- Are Dilaudid and Percocet the Same Thing?
- What Are Possible Side Effects of Dilaudid? (Side effects)
- What Are Possible Side Effects of Percocet? (Side effects)
- What is Dilaudid? (Uses)
- What is Percocet? (Uses)
- What Drugs Interact with Dilaudid? (Interactions)
- What Drugs Interact with Percocet? (Interactions)
- How Should Dilaudid Be Taken? (Dosage)
- How Should Percocet Be Taken? (Dosage)
Are Dilaudid and Percocet the Same Thing?
Dilaudid (hydromorphone hydrochloride) and Percocet (oxycodone and acetaminophen) are opioid analgesics used for control of moderate to severe pain. One difference is that Percocet also contains a pain reliever and fever reducer (analgesic and antipyretic) and may be used for an extended period of time. Another difference is that Dilaudid is available in injectable and oral forms. Percocet is only available in oral form.
What Are Possible Side Effects of Dilaudid?
Common side effects of Dilaudid include:
- flushing (warmth,
- redness, or tingling of skin),
- stomach pain,
- blurred vision,
- double vision,
- sleep problems (insomnia),
- strange dreams, and
- dry mouth.
Serious side effects of Dilaudid include
- shallow, weak, or very slow breathing,
- trouble breathing,
- slow heart rate,
- lightheadedness or fainting,
- seizures (convulsions),
- cold clammy skin,
- pounding heartbeats or fluttering in your chest,
- severe weakness or drowsiness,
- mental/mood changes (such as agitations, confusion, hallucinations),
- severe stomach or abdominal pain,
- difficulty urinating, or
What Are Possible Side Effects of Percocet?
Common side effects of Percocet include:
- upset stomach,
- blurred vision,
- dry mouth,
- sweating, and
- decreases in the ability to feel pain.
Tell your doctor if you experience serious side effects of Percocet including:
- respiratory depression,
- apnea (periodic stoppage of breathing),
- respiratory arrest,
- circulatory depression,
- low blood pressure (hypotension),
- shock, and
What is Dilaudid?
Dilaudid (hydromorphone hydrochloride) and Dilaudid Injection (also termed Dilaudid HP) are the tablet, liquid and IV forms of an opioid analgesic used for control of moderate to severe pain.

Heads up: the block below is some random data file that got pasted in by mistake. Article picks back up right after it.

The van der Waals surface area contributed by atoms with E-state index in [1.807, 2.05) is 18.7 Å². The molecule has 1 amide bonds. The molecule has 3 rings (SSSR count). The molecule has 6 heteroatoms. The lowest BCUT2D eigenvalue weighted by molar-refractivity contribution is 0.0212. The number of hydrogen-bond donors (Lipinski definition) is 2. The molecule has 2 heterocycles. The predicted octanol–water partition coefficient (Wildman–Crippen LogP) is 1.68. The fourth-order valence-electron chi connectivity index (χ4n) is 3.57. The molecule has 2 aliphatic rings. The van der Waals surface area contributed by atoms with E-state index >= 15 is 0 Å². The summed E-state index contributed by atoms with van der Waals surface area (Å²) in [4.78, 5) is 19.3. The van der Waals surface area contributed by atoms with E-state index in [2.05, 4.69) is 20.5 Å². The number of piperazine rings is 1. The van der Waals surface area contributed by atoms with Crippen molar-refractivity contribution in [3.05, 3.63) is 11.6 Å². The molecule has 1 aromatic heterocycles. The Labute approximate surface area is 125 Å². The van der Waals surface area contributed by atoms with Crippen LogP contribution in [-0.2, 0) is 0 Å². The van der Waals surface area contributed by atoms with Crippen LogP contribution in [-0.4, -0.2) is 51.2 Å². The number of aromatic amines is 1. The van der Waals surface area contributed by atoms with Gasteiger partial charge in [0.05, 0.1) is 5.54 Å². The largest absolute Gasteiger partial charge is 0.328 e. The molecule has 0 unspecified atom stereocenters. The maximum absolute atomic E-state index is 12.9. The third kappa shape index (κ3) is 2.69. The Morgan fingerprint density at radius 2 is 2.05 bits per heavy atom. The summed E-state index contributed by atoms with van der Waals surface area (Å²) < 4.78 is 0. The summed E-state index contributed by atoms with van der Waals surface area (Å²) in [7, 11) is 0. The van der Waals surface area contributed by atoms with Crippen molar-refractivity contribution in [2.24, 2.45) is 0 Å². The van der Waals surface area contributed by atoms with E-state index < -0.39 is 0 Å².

What is Percocet?
Percocet (oxycodone and acetaminophen) is a combination drug consisting of an opioid and a pain reliever and fever reducer (analgesic and antipyretic) used for the management of moderate to severe pain, usually for an extended time period.
What Drugs Interact With Dilaudid?
Opioids could cause a rare but potentially life-threatening condition resulting from concomitant administration of serotonergic drugs.
What Drugs Interact With Percocet?
Who should not take Percocet?
Do not take Percocet if you are allergic to any of its ingredients.
Do not take more than 4000 milligrams of acetaminophen per day. Call your doctor if you took more than the recommended dose.
Patients should be aware that Percocet tablets contain oxycodone, which is a morphinelike substance.
Patients should be instructed to keep Percocet tablets in a secure place out of the reach of children. In the case of accidental ingestions, emergency medical care should be sought immediately.
When Percocet tablets are no longer needed, the unused tablets should be destroyed by flushing down the toilet.
How Should Dilaudid Be Taken?
Use the lowest effective dosage for the shortest duration consistent with individual patient treatment goals. Initiate the dosing regimen for each patient individually, taking into account the patient's severity of pain, patient response, prior analgesic treatment experience, and risk factors for addiction, abuse, and misuse. Monitor patients closely for respiratory depression, especially within the first 24-72 hours of initiating therapy and following dosage increases with DILAUDID INJECTION or DILAUDID-HP INJECTION and adjust the dosage accordingly.
Use of opioids including Dilaudid and Percocet can easily lead to dependency. Withdrawal symptoms may occur if you suddenly stop taking these medications.
How Should Percocet Be Taken?
Dosage should be adjusted according to the severity of the pain and the response of the patient. It may occasionally be necessary to exceed the usual dosage recommended below in cases of more severe pain or in those patients who have become tolerant to the analgesic effect of opioids. If pain is constant, the opioid analgesic should be given at regular intervals on an around-the-clock schedule. Percocet tablets are given orally.
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RxList. Dilaudid Prescribing Information.
RxList. Percocet Prescribing Information.